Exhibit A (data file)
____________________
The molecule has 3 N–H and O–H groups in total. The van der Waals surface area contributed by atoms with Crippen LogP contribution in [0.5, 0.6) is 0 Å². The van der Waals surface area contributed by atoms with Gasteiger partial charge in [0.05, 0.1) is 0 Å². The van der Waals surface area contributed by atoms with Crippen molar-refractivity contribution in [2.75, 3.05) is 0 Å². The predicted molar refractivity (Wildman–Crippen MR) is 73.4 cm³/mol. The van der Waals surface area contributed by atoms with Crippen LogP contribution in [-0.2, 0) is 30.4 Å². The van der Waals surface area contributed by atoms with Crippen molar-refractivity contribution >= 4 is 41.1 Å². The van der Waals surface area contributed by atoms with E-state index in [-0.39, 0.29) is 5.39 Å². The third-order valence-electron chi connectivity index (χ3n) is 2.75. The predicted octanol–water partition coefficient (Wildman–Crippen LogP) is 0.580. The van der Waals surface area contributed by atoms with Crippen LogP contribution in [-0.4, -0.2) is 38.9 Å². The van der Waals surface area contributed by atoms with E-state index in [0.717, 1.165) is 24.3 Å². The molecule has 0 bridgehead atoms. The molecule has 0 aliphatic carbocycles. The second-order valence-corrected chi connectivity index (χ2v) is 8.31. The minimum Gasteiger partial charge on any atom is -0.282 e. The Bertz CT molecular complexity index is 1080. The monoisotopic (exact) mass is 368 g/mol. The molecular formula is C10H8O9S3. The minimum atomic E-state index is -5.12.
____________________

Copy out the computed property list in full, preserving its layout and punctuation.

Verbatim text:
The molecule has 3 N–H and O–H groups in total. The van der Waals surface area contributed by atoms with Crippen LogP contribution in [0.5, 0.6) is 0 Å². The van der Waals surface area contributed by atoms with Gasteiger partial charge in [0.05, 0.1) is 0 Å². The van der Waals surface area contributed by atoms with Crippen molar-refractivity contribution in [2.75, 3.05) is 0 Å². The predicted molar refractivity (Wildman–Crippen MR) is 73.4 cm³/mol. The van der Waals surface area contributed by atoms with Crippen LogP contribution in [-0.2, 0) is 30.4 Å². The van der Waals surface area contributed by atoms with Crippen molar-refractivity contribution >= 4 is 41.1 Å². The van der Waals surface area contributed by atoms with E-state index in [-0.39, 0.29) is 5.39 Å². The third-order valence-electron chi connectivity index (χ3n) is 2.75. The predicted octanol–water partition coefficient (Wildman–Crippen LogP) is 0.580. The van der Waals surface area contributed by atoms with Crippen LogP contribution in [-0.4, -0.2) is 38.9 Å². The van der Waals surface area contributed by atoms with E-state index in [0.717, 1.165) is 24.3 Å². The molecule has 0 bridgehead atoms. The molecule has 0 aliphatic carbocycles. The second-order valence-corrected chi connectivity index (χ2v) is 8.31. The minimum Gasteiger partial charge on any atom is -0.282 e. The Bertz CT molecular complexity index is 1080. The monoisotopic (exact) mass is 368 g/mol. The molecular formula is C10H8O9S3. The minimum atomic E-state index is -5.12.